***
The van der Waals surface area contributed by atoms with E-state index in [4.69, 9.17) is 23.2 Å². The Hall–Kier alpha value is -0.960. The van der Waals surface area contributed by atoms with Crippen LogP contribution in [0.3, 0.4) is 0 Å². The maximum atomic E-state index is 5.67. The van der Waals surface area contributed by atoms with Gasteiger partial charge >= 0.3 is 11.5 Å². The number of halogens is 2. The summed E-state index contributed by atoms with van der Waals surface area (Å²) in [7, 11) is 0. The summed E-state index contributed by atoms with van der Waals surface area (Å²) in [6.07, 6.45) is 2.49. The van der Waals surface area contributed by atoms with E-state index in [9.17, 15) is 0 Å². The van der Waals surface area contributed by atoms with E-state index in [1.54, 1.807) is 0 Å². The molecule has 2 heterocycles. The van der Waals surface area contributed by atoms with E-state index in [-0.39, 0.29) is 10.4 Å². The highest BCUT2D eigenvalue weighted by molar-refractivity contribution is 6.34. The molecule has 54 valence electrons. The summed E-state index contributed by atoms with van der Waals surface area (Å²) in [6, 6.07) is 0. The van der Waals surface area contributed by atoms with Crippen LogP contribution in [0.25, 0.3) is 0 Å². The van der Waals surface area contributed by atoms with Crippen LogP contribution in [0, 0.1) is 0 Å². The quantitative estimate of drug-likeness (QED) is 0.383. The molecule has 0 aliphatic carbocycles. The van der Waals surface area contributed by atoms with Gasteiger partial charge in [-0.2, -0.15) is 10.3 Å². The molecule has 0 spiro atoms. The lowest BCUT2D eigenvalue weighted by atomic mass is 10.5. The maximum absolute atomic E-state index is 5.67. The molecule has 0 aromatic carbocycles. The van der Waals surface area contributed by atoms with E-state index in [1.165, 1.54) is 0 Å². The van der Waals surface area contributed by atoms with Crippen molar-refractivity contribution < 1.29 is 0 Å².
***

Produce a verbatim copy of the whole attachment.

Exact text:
The van der Waals surface area contributed by atoms with E-state index in [4.69, 9.17) is 23.2 Å². The Hall–Kier alpha value is -0.960. The van der Waals surface area contributed by atoms with Crippen LogP contribution in [0.3, 0.4) is 0 Å². The maximum atomic E-state index is 5.67. The van der Waals surface area contributed by atoms with Gasteiger partial charge >= 0.3 is 11.5 Å². The number of halogens is 2. The summed E-state index contributed by atoms with van der Waals surface area (Å²) in [7, 11) is 0. The summed E-state index contributed by atoms with van der Waals surface area (Å²) in [6.07, 6.45) is 2.49. The van der Waals surface area contributed by atoms with E-state index in [9.17, 15) is 0 Å². The van der Waals surface area contributed by atoms with E-state index in [1.54, 1.807) is 0 Å². The molecule has 2 heterocycles. The van der Waals surface area contributed by atoms with E-state index in [-0.39, 0.29) is 10.4 Å². The highest BCUT2D eigenvalue weighted by molar-refractivity contribution is 6.34. The molecule has 54 valence electrons. The summed E-state index contributed by atoms with van der Waals surface area (Å²) in [6, 6.07) is 0. The van der Waals surface area contributed by atoms with Crippen LogP contribution in [0.25, 0.3) is 0 Å². The van der Waals surface area contributed by atoms with Crippen LogP contribution in [0, 0.1) is 0 Å². The quantitative estimate of drug-likeness (QED) is 0.383. The molecule has 0 aliphatic carbocycles. The van der Waals surface area contributed by atoms with Gasteiger partial charge in [-0.2, -0.15) is 10.3 Å². The molecule has 0 spiro atoms. The lowest BCUT2D eigenvalue weighted by atomic mass is 10.5. The maximum absolute atomic E-state index is 5.67. The molecule has 0 aromatic carbocycles. The van der Waals surface area contributed by atoms with E-state index in [1.165, 1.54) is 0 Å². The van der Waals surface area contributed by atoms with Crippen molar-refractivity contribution < 1.29 is 0 Å².